The Lonely Road of Solipsism

Forbidden Literature (The Use of the Word), René Magritte, 1936

 
 

“A disembodied finger looms, whilst the lemon-yellow stairs lead nowhere. Forbidden Literature’s subject matter is utterly banal; we all know fingernails and floorboards and yellow paint. But it is this familiarity that trips us up, that makes the inexplicable digit, upright like an ancient standing stone, so uncanny. Partially covered, a word is chalked out and we guess it says “sirène”. As in English, there is a double meaning: the sound of a police car, or the call of a mermaid; the enforcement of laws, or the temptation to break them. This ambiguity is characteristic of Magritte, who stated, “Everything tends to make one think that there is little relation between an object and that which represents it.” We recognise at once the shadow cast long across the floorboards, and yet it is not a real shadow. We notice the grain of the wood, but we know it to be only brushstrokes. The multiple uncertainties of Forbidden Literature cause us to test the ties that bind the object to its image, image to its word.

Though the painting is filled with light, we feel a sense of unease. The finger accuses, the chalk is reminiscent of the outline round a dead body. That unease deepens as we begin to ask the questions prompted by the piece. Are we to trust the finger or the staircase? Either one is enormous, or the other, small. Perhaps neither image is a truthful representation, despite the naturalistic detail. And the words we use to describe them, can they be believed? What relation do “finger” and “staircase” bear to their real or painted counterparts? Would not “sirène” do just as well for either? One could argue that the point of the pointing extremity is that there is no point. We will never find a way to express reality realistically because true meaning is impossible to communicate.

This line of thought, however, is as much a dead-end as that staircase. There would be no point in sending said stairs straight into a wall if Magritte did not believe this image contained any meaning. Every object, image and word is related to a thousand more, a tapestry of associations that unveils many more truths than it hides. Of course a picture of a staircase is not a staircase. But neither is an idea of a staircase. Googling the definition of “true”, one finds the description “in accordance with fact or reality”. If we begin to think our own ideas are not in accordance with fact or reality, we are led down the lonely road of solipsism, trusting nothing and no one. Magritte did not walk this road, as is demonstrated by Forbidden Literature. True meaning is not impossible to communicate, just because an image or word can never exactly represent an object. If we insist on absolute certainties, we smother meaning, for it is precisely the ambiguity of language and the visual that allows us to express reality truthfully.”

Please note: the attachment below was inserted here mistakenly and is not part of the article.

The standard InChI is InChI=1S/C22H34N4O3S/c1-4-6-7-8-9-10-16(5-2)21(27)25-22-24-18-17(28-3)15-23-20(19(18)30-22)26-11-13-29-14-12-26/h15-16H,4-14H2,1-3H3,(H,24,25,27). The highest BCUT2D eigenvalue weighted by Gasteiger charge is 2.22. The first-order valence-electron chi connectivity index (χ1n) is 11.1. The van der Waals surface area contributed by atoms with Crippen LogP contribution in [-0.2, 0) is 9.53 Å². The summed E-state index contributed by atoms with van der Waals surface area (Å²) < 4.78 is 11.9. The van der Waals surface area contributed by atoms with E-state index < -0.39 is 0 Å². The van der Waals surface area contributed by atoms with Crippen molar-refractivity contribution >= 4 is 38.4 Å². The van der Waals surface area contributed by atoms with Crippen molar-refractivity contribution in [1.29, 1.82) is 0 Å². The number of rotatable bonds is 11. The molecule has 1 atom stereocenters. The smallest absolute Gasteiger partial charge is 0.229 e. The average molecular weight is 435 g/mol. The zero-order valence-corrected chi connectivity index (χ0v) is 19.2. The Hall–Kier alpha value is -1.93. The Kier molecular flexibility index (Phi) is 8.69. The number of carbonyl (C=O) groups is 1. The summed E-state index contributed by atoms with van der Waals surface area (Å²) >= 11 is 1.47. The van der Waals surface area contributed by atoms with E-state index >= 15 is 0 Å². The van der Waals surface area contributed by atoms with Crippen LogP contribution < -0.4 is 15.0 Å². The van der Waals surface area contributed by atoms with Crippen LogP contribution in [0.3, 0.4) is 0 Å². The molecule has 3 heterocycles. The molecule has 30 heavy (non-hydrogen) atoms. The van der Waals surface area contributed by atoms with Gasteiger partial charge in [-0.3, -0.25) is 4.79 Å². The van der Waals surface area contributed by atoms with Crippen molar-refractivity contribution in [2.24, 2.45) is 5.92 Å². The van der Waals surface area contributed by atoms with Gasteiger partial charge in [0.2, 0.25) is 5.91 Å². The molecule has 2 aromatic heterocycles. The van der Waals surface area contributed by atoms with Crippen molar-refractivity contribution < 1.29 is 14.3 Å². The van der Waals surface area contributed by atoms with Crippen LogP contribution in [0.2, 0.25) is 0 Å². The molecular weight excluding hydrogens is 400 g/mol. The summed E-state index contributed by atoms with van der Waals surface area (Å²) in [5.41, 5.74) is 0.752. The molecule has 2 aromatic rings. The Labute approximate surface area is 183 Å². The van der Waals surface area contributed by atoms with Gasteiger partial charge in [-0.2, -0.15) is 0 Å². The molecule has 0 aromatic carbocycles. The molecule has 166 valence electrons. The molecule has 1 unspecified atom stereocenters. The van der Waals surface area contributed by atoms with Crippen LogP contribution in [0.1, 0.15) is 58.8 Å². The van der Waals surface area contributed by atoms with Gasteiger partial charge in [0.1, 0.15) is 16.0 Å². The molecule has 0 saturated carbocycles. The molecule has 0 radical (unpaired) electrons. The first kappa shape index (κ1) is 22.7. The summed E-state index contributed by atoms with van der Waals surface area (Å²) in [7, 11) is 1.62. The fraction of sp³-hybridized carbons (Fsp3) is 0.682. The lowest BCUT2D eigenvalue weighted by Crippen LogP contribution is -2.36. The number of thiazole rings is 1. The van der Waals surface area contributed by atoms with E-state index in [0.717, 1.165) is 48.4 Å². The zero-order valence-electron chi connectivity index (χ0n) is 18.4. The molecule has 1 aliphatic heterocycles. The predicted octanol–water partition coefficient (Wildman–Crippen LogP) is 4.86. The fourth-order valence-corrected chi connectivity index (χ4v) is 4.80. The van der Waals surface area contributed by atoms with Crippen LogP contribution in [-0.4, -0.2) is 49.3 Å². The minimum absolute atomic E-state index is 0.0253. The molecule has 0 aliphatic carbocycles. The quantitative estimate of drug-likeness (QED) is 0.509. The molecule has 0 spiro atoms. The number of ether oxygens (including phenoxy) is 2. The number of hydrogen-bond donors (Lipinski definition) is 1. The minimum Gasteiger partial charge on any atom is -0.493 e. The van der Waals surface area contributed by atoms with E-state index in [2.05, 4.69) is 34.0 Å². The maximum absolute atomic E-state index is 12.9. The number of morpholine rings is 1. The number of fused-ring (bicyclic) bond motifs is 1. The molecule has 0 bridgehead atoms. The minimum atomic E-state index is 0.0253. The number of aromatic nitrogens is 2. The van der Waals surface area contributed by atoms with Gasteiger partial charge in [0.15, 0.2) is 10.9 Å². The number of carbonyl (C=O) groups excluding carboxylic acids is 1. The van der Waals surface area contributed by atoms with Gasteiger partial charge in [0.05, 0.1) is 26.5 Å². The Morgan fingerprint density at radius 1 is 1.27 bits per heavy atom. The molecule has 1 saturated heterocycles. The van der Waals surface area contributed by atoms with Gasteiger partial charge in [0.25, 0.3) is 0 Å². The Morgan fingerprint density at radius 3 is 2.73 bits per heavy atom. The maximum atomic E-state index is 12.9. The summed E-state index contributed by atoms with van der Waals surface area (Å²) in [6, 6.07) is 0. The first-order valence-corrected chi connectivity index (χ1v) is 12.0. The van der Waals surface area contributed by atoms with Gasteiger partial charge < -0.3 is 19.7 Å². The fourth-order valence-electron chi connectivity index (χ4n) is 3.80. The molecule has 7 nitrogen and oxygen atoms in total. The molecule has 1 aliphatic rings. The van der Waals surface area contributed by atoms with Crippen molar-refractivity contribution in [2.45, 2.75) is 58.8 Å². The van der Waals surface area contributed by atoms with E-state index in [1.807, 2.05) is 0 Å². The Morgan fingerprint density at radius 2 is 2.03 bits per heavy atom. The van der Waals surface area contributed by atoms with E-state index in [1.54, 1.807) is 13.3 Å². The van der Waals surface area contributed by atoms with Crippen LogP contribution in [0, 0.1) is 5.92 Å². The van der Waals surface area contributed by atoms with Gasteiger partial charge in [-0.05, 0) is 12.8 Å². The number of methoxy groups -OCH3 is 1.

Ruth O’Connell-Brown

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Three Sources of Gravity

Relativity, M. C. Escher, 1953

 
 

Relativity depicts a world in which the normal laws of gravity do not apply. The architectural structure seems to be the centre of an idyllic community, with most of its inhabitants casually going about their ordinary business, such as dining. There are windows and doorways leading to park-like outdoor settings. All of the figures are dressed in identical attire and have featureless bulb-shaped heads. Identical characters such as these can be found in many other Escher works.

In the world of Relativity, there are three sources of gravity, each being orthogonal to the two others. Each inhabitant lives in one of the gravity wells, where normal physical laws apply. There are sixteen characters, spread between each gravity source, six in one and five each in the other two. The apparent confusion of the lithograph print comes from the fact that the three gravity sources are depicted in the same space.

The structure has seven stairways, and each stairway can be used by people who belong to two different gravity sources. This creates interesting phenomena, such as in the top stairway, where two inhabitants use the same stairway in the same direction and on the same side, but each using a different face of each step; thus, one descends the stairway as the other climbs it, even while moving in the same direction nearly side-by-side. In the other stairways, inhabitants are depicted as climbing the stairways upside-down, but based on their own gravity source, they are climbing normally.

Each of the three parks belongs to one of the gravity wells. All but one of the doors seem to lead to basements below the parks. Though physically possible, such basements are certainly unusual and add to the surreal effect of the picture.

This is one of Escher’s most popular works and has been used in a variety of ways, as it can be appreciated both artistically and scientifically. Interrogations about perspective and the representation of three-dimensional images in a two-dimensional picture are at the core of Escher’s work, and Relativity represents one of his greatest achievements in this domain.

Within You (in the Labyrinth)

David Bowie as Jareth the Goblin King. Movie still from Labyrinth (Jim Henson, 1986)

 
 

WITHIN YOU

How you turned my world,
you precious thing
you starve and near exhaust me
everything I’ve done, I’ve done for you
I move the stars for no one
you’ve run so long
you’ve run so far
your eyes can be so cruel
just as I can be so cruel
though I do believe in you
yes I do
live without the sunlight
love without your heartbeat
I, I can’t live within you
I can’t live within you
(sigh)
I, I can’t live within you

David Bowie

 
 

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